I have an undergrad degree in math and philosophy, and was wondering whether it would be possible to transition to economics for a PhD. With respect to economics classes, my transcript only has the intro to macroeconomics and microeconomics AP course sequence from high school. However, I have taken advanced courses on political economy (seminar on Smith and Marx through the political science department), utilitarianism, formal epistemology, real analysis, complex analysis, probability theory, linear algebra and Multivariable calculus. I also have work experience in securitization and have spent a bit of time self studying bond math, game theory, as well as macroeconomics more broadly, mostly as relates to my work. Would I be at all competitive for a PhD program in economics? I'd probably want to do work in either asset pricing or choice theory.

  • Being aware I will throw on myself the ire of many economists, from math to economics it's a really easy and interesting path. Economics is still getting out of its crysalis of "religion-like" science and slowly getting into real science. But it is heavily influenced by politics (necessarily so, by the way). What you are looking into (asset pricing, for example) is finance, there your degree in mathematics is even more worthwhile but you have to sell it well (i.e. try to do at least an internship or collaborate/volunteer for some startup somewhere in the finance world).
    – EarlGrey
    Jun 16, 2023 at 22:00
  • 2

1 Answer 1


Economics has become a very mathematical/quantitative discipline and a strong mathematics background is likely an advantage for applicants. In the Economics PhD programs (both faculty in an R1 economics department and as a graduate student) I have experience with, incoming students with Bachelor's degrees focusing on math are very common (Economics is the most common, you also see statistics and computer science majors as well).

You should read PhD program descriptions and admission guidelines to make sure you have a sufficient background. Most programs will require (or strongly encourage) you've taken classes through intermediate micro- and macroeconomics. Some additional economics field courses are viewed favorably, but not as strongly as demonstrating a solid mathematical background. Most top programs will only consider students who've taken undergraduate courses in multivariable calculus, real analysis, and some form of probability/statistics/econometrics. Empirical economists and even economic theorists do a large amount of computerized analysis, so coursework or work experience that demonstrates programming competency is also beneficial.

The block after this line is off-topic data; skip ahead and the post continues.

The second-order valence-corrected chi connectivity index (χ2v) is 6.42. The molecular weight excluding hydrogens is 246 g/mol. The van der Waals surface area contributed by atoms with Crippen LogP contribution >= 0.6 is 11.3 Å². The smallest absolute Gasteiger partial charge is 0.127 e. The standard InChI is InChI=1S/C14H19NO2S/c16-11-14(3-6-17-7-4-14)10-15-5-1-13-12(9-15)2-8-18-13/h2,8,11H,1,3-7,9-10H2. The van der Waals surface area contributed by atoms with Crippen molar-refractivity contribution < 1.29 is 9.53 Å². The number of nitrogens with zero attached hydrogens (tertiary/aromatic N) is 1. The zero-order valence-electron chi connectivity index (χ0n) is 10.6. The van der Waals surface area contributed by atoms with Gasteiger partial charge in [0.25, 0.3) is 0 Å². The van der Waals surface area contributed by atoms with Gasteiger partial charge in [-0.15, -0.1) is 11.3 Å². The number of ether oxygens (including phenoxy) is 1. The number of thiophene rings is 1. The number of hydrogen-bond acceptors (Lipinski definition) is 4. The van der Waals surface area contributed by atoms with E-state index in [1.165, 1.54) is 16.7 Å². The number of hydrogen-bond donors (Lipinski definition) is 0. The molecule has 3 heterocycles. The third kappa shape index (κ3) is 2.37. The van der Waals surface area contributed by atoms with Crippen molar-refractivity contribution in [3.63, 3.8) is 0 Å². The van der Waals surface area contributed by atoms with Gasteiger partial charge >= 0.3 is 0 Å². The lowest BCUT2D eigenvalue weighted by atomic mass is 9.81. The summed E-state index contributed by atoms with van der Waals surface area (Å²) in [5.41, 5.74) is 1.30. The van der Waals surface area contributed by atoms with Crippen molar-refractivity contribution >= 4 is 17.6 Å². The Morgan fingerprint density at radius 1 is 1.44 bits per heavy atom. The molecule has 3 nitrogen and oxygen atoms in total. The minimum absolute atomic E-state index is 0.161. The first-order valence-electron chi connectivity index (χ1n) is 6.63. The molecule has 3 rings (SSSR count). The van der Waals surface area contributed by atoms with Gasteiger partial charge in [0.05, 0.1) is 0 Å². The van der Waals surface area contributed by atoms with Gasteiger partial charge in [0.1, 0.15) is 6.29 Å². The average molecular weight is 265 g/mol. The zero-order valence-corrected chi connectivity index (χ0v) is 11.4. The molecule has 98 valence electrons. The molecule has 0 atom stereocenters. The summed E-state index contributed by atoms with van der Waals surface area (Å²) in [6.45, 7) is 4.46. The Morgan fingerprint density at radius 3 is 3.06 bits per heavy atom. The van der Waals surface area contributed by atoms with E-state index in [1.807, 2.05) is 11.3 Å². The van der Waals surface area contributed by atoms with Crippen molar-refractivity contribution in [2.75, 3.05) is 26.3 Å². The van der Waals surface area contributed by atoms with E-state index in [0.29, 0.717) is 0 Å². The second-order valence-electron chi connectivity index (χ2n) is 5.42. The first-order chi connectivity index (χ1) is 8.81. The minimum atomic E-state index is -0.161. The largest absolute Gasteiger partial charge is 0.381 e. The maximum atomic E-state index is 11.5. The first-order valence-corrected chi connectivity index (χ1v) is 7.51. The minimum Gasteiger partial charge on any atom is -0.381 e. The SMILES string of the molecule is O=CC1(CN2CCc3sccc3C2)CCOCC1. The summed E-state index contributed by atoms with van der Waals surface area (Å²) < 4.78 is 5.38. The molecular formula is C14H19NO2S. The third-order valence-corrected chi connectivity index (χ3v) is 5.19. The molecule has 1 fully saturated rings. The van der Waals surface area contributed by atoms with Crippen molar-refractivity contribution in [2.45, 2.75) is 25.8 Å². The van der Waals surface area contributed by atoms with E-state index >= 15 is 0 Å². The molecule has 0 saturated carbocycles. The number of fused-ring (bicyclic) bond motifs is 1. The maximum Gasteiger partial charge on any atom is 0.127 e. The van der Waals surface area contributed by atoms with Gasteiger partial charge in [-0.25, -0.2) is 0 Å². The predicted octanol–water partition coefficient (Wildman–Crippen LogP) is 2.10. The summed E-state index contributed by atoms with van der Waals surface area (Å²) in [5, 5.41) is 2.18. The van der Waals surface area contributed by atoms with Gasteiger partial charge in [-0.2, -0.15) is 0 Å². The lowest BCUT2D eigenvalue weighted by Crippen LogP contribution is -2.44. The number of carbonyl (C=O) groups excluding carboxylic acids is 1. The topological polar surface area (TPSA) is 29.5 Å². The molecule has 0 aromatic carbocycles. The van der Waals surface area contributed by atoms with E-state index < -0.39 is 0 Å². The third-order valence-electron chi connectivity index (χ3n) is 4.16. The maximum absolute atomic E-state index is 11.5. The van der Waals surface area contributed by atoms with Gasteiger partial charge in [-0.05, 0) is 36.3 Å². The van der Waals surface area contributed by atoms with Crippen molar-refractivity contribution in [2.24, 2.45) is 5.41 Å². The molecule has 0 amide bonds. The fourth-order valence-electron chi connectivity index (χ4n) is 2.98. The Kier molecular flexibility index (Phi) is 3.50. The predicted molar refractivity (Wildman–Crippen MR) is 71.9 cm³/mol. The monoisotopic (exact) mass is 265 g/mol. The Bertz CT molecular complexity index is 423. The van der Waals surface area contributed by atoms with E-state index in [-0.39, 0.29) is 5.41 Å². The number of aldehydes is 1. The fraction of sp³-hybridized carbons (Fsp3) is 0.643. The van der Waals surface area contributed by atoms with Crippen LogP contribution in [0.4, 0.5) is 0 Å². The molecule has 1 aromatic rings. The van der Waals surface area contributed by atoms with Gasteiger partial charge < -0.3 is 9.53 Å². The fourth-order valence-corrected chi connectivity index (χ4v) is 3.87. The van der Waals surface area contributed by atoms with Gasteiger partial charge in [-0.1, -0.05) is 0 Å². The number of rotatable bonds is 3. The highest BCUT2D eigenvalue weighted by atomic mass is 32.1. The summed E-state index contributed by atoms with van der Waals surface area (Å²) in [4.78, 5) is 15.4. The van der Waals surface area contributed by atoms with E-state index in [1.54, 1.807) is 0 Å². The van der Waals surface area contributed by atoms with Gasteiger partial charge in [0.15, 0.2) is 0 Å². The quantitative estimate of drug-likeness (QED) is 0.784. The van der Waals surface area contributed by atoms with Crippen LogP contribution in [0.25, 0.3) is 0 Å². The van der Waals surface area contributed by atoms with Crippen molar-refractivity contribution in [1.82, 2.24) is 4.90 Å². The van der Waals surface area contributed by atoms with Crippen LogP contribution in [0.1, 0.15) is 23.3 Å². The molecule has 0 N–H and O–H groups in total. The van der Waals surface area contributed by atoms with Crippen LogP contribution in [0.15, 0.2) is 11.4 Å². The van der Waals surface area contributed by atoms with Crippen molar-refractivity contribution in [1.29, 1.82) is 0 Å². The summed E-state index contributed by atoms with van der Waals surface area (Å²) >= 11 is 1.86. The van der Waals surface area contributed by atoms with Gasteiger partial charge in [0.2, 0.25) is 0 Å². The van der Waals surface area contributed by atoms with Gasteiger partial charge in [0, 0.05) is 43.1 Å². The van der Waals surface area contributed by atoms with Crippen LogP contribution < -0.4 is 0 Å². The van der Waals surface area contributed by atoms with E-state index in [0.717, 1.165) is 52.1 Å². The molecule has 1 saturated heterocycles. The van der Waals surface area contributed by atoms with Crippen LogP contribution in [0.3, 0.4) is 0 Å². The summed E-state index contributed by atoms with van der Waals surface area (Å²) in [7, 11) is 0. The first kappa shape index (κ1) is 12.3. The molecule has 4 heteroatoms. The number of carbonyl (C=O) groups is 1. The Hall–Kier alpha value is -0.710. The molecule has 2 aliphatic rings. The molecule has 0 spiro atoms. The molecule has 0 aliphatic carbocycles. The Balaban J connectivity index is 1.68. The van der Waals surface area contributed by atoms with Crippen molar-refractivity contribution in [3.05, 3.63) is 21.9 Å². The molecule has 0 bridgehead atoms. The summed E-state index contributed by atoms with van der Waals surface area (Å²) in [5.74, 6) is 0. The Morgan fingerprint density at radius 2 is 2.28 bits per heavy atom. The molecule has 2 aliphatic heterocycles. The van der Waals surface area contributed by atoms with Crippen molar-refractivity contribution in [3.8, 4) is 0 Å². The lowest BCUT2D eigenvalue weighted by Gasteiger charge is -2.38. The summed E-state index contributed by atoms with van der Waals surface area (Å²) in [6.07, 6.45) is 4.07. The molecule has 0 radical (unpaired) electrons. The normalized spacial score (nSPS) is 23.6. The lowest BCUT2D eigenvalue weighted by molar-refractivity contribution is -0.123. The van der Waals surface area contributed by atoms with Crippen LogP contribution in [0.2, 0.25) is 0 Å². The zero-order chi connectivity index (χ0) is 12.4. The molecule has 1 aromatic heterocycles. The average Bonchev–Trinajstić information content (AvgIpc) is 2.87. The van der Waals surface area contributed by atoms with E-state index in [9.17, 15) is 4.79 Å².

Based on a comment, if you haven't taken formal courses in micro- and macroeconomics it would be good to shore up that part of your transcript, some formal economics training is an important signal for a PhD. You have a few options:

  • Take core economics courses as a non-degree student. This would let you take just the courses you need. Many universities offer these courses on a variety of schedules. Online options are available but you should be sure to use a high-quality program.

  • Enroll in a terminal MA in economics. This would cover the courses you need and let you take a few other field courses in your area of interest. This will be expensive (most MA degrees are not funded) and take 18 to 24 months.

  • Work for two to three years as a professional economic analyst perhaps at a consulting firm, think tank, or government agency.

Finally, you mention that you may be interested in asset pricing, so I'll add you may want to broaden your search to Finance programs as well, which are often housed in business schools.

  • Thanks for your answer! The only thing I'm really worried about is the fact that i have 0 econ classes taken in college. My GPA is a 3.9 and I got As in every class I listed, including real analysis, complex analysis and linear algebra. I think I have the quantitative background, moreso worried about the lack of a big picture/conceptual background in econ.
    – NotAPlane
    Jun 16, 2023 at 20:40
  • @NotAPlane I added a bit to address your situation. Hope it helps!
    – CompEcon
    Jun 16, 2023 at 21:47

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